Battle of Britain London Monument – P/O G D CALDERHEAD THE BATTLE OF BRITAIN LONDON MONUMENT "Never in the field of human
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Privacy Statement The Airmen’s Stories – P/O G D Calderhead
George Douglas Calderhead, from Glasgow, joined the RAFVR as an Airman u/t Pilot in June 1939. He was called up on 1st September and commissioned, joining 54 Squadron at Catterick on September 28th 1940.
He was killed in a flying accident on January 12th 1942, while serving with 31 (General Reconnaissance) Squadron in Newfoundland. The accident was reported locally as follows:
A major air accident occurred on Monday, January 12th, at about 1530 hours when two Anson aircraft, 5358 and 1722, of “A” Flight collided and crashed between Tea Hill and Southport (now Stratford) on the property of Mr.HJ Kennedy. The two aircraft had just returned from major overhaul and were being test flown. It was reported that the pilots appeared to be doing a series of roll manoeuvres when the two aircraft collided ripping a wing from one of them. It appeared that the second aircraft’s pilot attempted to get his aircraft under the crippled aircraft to support it back to the Station but both crashed. All personnel were killed including a young civilian. The two aircraft were flying between 3000 and 5000 feet when the accident occurred. The crash sites were within 400 yards of one another, in neither case did fire break out. The bodies were conveyed to the MacLean’s Funeral Home, Charlottetown. A Military Funeral was held at the Station on Thursday January 15th. Buried at the Sherwood Cemetery are LAC ELJ Beaumont, Flying Officer GD Calderhead, AC1 K Ellis, Flight Lieutenant BJ Rofe and LAC GW Taylor. Buried at the Roman Catholic Cemetery, Charlottetown, is AC1 JF Agar. Phillip Compton, a 16 year old employee in the Reconnaissance School’s YMCA canteen who had been granted a greatly sought-after familiarization flight, was also killed. Following a funeral service at the MacLean’s Funeral Home he was buried in the Peoples Cemetery, Charlottetown.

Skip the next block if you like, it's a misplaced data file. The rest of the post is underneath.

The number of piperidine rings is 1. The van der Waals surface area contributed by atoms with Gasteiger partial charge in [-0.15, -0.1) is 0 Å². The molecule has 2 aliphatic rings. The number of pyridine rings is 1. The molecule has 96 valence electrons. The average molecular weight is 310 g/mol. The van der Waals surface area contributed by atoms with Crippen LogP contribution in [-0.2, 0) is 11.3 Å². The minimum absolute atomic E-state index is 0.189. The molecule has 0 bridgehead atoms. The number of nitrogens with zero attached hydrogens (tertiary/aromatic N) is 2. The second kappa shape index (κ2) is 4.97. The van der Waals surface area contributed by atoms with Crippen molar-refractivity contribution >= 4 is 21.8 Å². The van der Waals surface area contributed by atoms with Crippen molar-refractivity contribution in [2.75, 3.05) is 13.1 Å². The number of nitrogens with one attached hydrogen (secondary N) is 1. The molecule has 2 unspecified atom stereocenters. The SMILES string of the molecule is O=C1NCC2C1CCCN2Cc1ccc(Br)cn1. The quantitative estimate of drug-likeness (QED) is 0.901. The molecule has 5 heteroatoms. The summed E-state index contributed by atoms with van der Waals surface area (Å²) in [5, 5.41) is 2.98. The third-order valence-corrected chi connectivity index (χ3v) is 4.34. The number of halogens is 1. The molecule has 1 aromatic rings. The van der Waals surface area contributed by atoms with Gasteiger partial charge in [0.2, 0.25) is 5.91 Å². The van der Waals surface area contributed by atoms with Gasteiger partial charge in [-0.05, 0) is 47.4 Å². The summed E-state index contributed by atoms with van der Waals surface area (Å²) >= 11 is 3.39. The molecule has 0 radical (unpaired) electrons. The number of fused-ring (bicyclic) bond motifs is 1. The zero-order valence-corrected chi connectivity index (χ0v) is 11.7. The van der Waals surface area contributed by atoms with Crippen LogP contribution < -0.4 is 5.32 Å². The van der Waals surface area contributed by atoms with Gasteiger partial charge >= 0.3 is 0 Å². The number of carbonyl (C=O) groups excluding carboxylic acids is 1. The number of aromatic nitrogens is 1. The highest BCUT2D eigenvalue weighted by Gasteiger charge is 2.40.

Calderhead was 23 years old.
(F/Lt. BJ Rofe was also a Battle veteran – for his webpage click here)